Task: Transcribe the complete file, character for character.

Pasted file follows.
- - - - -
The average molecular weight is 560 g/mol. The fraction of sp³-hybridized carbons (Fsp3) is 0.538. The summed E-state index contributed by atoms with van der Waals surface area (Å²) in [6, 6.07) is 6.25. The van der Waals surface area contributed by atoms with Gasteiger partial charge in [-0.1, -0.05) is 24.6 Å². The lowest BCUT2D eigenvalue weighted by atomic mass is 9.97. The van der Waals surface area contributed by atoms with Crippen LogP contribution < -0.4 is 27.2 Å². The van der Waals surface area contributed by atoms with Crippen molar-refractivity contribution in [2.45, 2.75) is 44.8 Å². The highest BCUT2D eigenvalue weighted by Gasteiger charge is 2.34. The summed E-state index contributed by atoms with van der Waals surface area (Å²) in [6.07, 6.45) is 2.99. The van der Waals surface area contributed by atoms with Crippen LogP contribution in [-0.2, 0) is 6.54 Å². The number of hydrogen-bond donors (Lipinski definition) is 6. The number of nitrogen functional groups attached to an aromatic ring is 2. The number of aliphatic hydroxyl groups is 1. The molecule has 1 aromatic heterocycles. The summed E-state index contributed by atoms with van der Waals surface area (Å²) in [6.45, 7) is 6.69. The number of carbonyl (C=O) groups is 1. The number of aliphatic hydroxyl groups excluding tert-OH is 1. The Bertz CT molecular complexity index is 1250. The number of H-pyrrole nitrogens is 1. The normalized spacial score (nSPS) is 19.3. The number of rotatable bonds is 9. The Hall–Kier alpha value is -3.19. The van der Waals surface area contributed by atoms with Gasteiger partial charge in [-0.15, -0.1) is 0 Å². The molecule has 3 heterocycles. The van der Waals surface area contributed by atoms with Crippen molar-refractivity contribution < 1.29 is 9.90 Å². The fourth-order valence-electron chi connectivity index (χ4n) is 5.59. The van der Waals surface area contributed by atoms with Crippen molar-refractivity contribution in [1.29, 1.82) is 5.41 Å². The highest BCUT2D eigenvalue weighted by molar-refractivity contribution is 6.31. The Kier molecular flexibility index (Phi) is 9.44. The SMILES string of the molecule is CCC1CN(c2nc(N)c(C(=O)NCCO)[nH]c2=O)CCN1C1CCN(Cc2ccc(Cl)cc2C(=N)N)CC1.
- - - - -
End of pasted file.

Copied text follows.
The average molecular weight is 560 g/mol. The fraction of sp³-hybridized carbons (Fsp3) is 0.538. The summed E-state index contributed by atoms with van der Waals surface area (Å²) in [6, 6.07) is 6.25. The van der Waals surface area contributed by atoms with Gasteiger partial charge in [-0.1, -0.05) is 24.6 Å². The lowest BCUT2D eigenvalue weighted by atomic mass is 9.97. The van der Waals surface area contributed by atoms with Crippen LogP contribution < -0.4 is 27.2 Å². The van der Waals surface area contributed by atoms with Crippen molar-refractivity contribution in [2.45, 2.75) is 44.8 Å². The highest BCUT2D eigenvalue weighted by Gasteiger charge is 2.34. The summed E-state index contributed by atoms with van der Waals surface area (Å²) in [6.07, 6.45) is 2.99. The van der Waals surface area contributed by atoms with Crippen LogP contribution in [-0.2, 0) is 6.54 Å². The number of hydrogen-bond donors (Lipinski definition) is 6. The number of nitrogen functional groups attached to an aromatic ring is 2. The number of aliphatic hydroxyl groups is 1. The molecule has 1 aromatic heterocycles. The summed E-state index contributed by atoms with van der Waals surface area (Å²) in [6.45, 7) is 6.69. The number of carbonyl (C=O) groups is 1. The number of aliphatic hydroxyl groups excluding tert-OH is 1. The Bertz CT molecular complexity index is 1250. The number of H-pyrrole nitrogens is 1. The normalized spacial score (nSPS) is 19.3. The number of rotatable bonds is 9. The Hall–Kier alpha value is -3.19. The van der Waals surface area contributed by atoms with Gasteiger partial charge in [-0.15, -0.1) is 0 Å². The molecule has 3 heterocycles. The van der Waals surface area contributed by atoms with Crippen molar-refractivity contribution < 1.29 is 9.90 Å². The fourth-order valence-electron chi connectivity index (χ4n) is 5.59. The van der Waals surface area contributed by atoms with Crippen molar-refractivity contribution in [1.29, 1.82) is 5.41 Å². The highest BCUT2D eigenvalue weighted by molar-refractivity contribution is 6.31. The Kier molecular flexibility index (Phi) is 9.44. The SMILES string of the molecule is CCC1CN(c2nc(N)c(C(=O)NCCO)[nH]c2=O)CCN1C1CCN(Cc2ccc(Cl)cc2C(=N)N)CC1.